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Mullah Haibatullah …From Courts to Leadership - ASHARQ AL-AWSAT English Archive
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Kabul-Taliban announced in the last week of May the appointment of Mullah Haibatullah Akhunzada to succeed its former leader Mullah Akhtar Mansour, who was killed by an American air raid.

The new leader was born in a small village in Kandahar province, in southern Afghanistan, known as the capital of the political decision-making in the country. Haibatullah belongs to the Pashtuns group, same as the former Taliban leaders Mullah Mohammad Omar and Mullah Akhtar Mansour.

Being the son of a scholar, Akhunzada received his education at an early age in religious schools in Kandahar. He later moved to Pakistan, where he pursued his religious studies.

* Era of Soviet invasion

During the Soviet invasion of Afghanistan, Mullah Haibatullah fought alongside the Afghan Mujahideen against the Soviet forces, particularly alongside the troops of the former Taliban Leader Mullah Akhtar Mansour before being appointed as Taliban’s leader. Haibatullah Akhunzada belonged to the party of Sheikh Mawlawi Mohammad Yunus Khalis, one of the seven mujahideen who were killed while fighting the Soviets in the Afghani eastern provinces.

Then, Taliban appointed Akhunzada to chair the department of military judiciary in its government, following the overthrow of the movement by the American troops and the NATO forces after the attacks of September 11, 2001.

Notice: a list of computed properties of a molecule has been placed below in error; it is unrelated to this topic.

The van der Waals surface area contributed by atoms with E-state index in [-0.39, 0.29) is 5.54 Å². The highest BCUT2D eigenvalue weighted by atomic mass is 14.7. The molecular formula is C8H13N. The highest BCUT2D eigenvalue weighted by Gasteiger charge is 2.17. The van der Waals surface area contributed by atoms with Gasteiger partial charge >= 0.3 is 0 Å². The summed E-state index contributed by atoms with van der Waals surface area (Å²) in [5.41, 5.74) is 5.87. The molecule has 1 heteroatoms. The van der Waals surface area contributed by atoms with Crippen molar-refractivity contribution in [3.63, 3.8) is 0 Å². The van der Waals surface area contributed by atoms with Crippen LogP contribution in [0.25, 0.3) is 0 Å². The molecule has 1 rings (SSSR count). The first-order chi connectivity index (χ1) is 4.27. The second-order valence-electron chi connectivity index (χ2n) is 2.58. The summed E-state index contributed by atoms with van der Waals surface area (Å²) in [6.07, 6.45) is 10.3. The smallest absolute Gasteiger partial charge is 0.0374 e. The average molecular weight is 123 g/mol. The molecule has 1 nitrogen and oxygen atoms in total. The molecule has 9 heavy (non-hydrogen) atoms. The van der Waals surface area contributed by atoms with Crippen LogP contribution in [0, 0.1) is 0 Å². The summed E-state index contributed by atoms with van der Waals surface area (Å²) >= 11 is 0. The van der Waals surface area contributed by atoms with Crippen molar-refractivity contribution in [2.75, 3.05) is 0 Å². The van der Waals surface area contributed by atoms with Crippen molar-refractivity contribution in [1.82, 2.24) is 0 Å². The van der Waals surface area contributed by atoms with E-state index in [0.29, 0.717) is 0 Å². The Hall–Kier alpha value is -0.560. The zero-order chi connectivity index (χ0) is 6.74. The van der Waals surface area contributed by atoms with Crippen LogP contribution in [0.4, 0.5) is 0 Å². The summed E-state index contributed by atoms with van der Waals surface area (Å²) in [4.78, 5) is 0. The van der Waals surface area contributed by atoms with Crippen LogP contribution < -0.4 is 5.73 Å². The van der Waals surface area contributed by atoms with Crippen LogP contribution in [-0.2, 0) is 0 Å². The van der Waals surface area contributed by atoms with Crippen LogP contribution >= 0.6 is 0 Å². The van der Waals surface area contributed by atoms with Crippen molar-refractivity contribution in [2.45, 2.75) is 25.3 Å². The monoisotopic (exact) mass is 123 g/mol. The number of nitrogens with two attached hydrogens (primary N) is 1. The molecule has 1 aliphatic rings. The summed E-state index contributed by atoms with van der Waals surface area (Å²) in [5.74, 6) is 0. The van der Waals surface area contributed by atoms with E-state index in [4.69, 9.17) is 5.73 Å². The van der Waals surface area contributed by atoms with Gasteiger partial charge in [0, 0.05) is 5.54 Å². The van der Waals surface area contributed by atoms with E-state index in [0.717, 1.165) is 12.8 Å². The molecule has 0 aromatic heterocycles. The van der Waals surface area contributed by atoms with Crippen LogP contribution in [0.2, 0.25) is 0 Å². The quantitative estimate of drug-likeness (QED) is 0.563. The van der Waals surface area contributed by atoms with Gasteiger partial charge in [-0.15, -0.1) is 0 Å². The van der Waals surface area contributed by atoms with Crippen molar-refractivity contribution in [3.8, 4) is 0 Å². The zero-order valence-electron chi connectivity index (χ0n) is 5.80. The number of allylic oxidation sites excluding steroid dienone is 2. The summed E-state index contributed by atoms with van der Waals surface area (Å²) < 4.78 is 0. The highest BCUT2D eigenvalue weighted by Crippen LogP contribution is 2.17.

The Mullah was appointed again as head of the Taliban courts in regions under its control in Afghanistan, and then was appointed as the movement leader following the assassination of Mullah Akhtar Mansour in Quetta.

It is worth mentioning, that the appointment of Akhunzada as a new leader raised many arguments amidst few information available about him. Yet, when announcing the appointment on social media websites, the spokesman of the group Zabihallah Mujahid said that Haibatullah Akhunzada is 55 years old, and belongs to the Noorzai tribe. He described the new leader as the senior judge of Taliban.

*Religious position

Some called the new leader “al-Mawlawi” and “Sheikh of Hadith”. Two deputies were also appointed with Akhunzada: Sirajuddin Hakani and Mullah Mohammad Yaacoub (Son of Mullah Mohammad Omar). Sources said that Mullah Haibatullah was close to his precedent Mullah Akhtar Mansour, yet he was more experienced in religion than on military issues. He enjoyed remarkable power in the organization, and ruled its religious system. Yet, some analysts see that his appointment for the movement’s presidency is a symbolic decision, more than a practical one.

The new leader remained a mysterious figure and stood far from battles. Thomas Ruttig, analyst in one of the Afghan research centers, said that Haibatullah was close to Mullah Omar, and that the latter used to consult him in religious matters.

*Circumstances of his appointment

Expert Emir Rana said: “Everyone in the Taliban movement respects Mullah Haibatullah for the fatwas he issued conforming with the activities of the organization in Afghanistan.”

Ruttig stresses that the new leader worked hard on maintaining Taliban’s unity, which witnessed many schisms following the announcement of Mullah Omar’s death.

Expert Yussef Zay sees that the new leader will maintain the same political path of Mullah Mansour and will refuse negotiations. However, Rana sees that Mullah Haibatullah is a supporter of negotiations, but he remains unable to take any step without the consensus of the Shura Council. Many suggest that the new leader will be responsible for the religious affairs of the organization, and that the military decisions will be left for his new assistants and particularly for Mullah Yaacoub, son of the late Mullah Omar.

Abdul Rahman Zahed, deputy minister of foreign affairs of Taliban stated in many local and international interviews that Mullah Mansour was a more flexible and experienced leader, and more open to peace talks. Mullah Haibatullah, however, doesn’t accept dialogue and still holds onto tribal positions, which will prolong the process of launching any political operation.